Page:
US 'absolutely' supports two-state solution: US ambassador to UN
SAUL LOEB (AFP/Archives)
US Ambassador Nikki Haley on Thursday rejected suggestions that the United States was abandoning the two-state solution to the Israeli-Palestinian conflict, saying Washington "absolutely" supports the policy but wants fresh ideas on how to move forward.
"Anybody that wants to say the United States does not support the two-state solution, that would be an error," Haley told reporters at the United Nations.
"We absolutely support a two-state solution, but we are thinking out-of-the-box as well," Haley said following a Security Council meeting on the Israeli-Palestinian conflict.
Her remarks appeared to temper those of President Donald Trump, who on Wednesday announced that the United States would not insist on a two-state solution to the conflict.
"I'm looking at two-state and one-state, and I like the one that both parties like," Trump said at the White House with Israeli Prime Minister Benjamin Netanyahu.
That statement was seen as a break from previous US policy and from the international consensus on recognition of a Palestinian state as part of a final Middle East peace deal.
Haley said the United States wants to help bring Israelis and Palestinians "at the table to have them talk through this in a fresh way, to say 'okay we're going back to the drawing board: what can we agree on?'".
In Washington, Trump's nominee to become US ambassador to Israel, David Friedman, said he was skeptical that a two-state solution was feasible but he did not rule it out.
"I have expressed my skepticism about the two-state solution solely on the basis of what I have perceived as unwillingness to renounce terror and accept Israel as a Jewish state," Friedman told a US Senate confirmation hearing.
UN 'biased' against Israel
Haley repeated her statement of US support to the two-state solution three times in response to questions from journalists and said the US administration would be unbiased in its peace efforts.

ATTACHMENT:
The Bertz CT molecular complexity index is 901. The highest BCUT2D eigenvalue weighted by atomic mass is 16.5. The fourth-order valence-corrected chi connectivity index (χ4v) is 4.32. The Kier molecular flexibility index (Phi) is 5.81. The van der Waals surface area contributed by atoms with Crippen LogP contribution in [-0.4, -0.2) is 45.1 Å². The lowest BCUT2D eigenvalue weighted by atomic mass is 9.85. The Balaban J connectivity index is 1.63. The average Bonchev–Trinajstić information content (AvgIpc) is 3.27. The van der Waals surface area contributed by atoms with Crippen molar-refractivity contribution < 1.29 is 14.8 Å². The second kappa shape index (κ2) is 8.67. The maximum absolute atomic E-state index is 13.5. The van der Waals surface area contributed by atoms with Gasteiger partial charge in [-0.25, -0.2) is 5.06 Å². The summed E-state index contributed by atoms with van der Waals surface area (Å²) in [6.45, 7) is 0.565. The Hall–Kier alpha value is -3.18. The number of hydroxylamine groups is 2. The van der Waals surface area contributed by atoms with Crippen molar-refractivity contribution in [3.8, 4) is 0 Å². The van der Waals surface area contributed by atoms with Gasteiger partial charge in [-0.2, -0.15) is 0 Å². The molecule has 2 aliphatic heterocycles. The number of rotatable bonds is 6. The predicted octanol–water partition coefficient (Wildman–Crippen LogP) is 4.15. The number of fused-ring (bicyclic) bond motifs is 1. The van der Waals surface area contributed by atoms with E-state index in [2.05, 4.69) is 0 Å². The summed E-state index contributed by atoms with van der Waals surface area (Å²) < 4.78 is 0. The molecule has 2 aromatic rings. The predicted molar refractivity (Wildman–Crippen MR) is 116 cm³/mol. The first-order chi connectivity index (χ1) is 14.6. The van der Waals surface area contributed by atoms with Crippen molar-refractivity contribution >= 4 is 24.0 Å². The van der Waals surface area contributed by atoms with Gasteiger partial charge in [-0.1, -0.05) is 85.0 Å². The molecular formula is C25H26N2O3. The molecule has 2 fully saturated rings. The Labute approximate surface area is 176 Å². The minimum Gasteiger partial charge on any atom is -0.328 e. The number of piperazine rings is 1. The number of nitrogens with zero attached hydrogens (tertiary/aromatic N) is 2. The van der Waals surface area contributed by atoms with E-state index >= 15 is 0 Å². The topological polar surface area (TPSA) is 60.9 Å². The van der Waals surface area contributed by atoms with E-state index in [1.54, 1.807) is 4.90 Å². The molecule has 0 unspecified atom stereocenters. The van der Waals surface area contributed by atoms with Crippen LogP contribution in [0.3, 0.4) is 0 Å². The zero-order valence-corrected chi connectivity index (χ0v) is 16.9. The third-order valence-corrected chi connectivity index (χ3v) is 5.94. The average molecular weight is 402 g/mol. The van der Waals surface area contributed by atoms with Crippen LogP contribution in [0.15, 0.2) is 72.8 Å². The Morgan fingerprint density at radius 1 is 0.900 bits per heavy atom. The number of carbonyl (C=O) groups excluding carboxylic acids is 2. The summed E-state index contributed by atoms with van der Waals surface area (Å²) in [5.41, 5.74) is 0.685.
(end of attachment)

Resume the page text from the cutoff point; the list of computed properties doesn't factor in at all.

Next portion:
She accused the United Nations of anti-Israel bias and said criticism of Israel had turned the world body into "more of a divider than a uniter" on the peace process.
The ambassador described as a "terrible mistake" a council resolution adopted in the final weeks of former president Barack Obama's administration demanding an end to Israeli settlement building on occupied Palestinian territory.
During the council meeting, the UN envoy for the Middle East peace process, Nickolay Mladenov, insisted that the two-state solution remains the only way to meet the aspirations of the Palestinians and Israelis.
Britain, France and Sweden reaffirmed their support for Palestinian statehood as part of a final deal.
"It is very dangerous to move away from the two-state solution idea, especially before you have something viable as an alternative," Sweden's Ambassador Olof Skoog warned. Sweden has recognized Palestinian statehood.
Palestinian Ambassador Riyad Mansour said the council had reaffirmed its support for the two-state solution and that there was "no need to reinvent the wheel" in the peace process.
French Ambassador Francois Delattre echoed Mladenov's comments, saying: "should the prospect of a Palestinian state disappear, it would open the door to more extremism and more terrorism."
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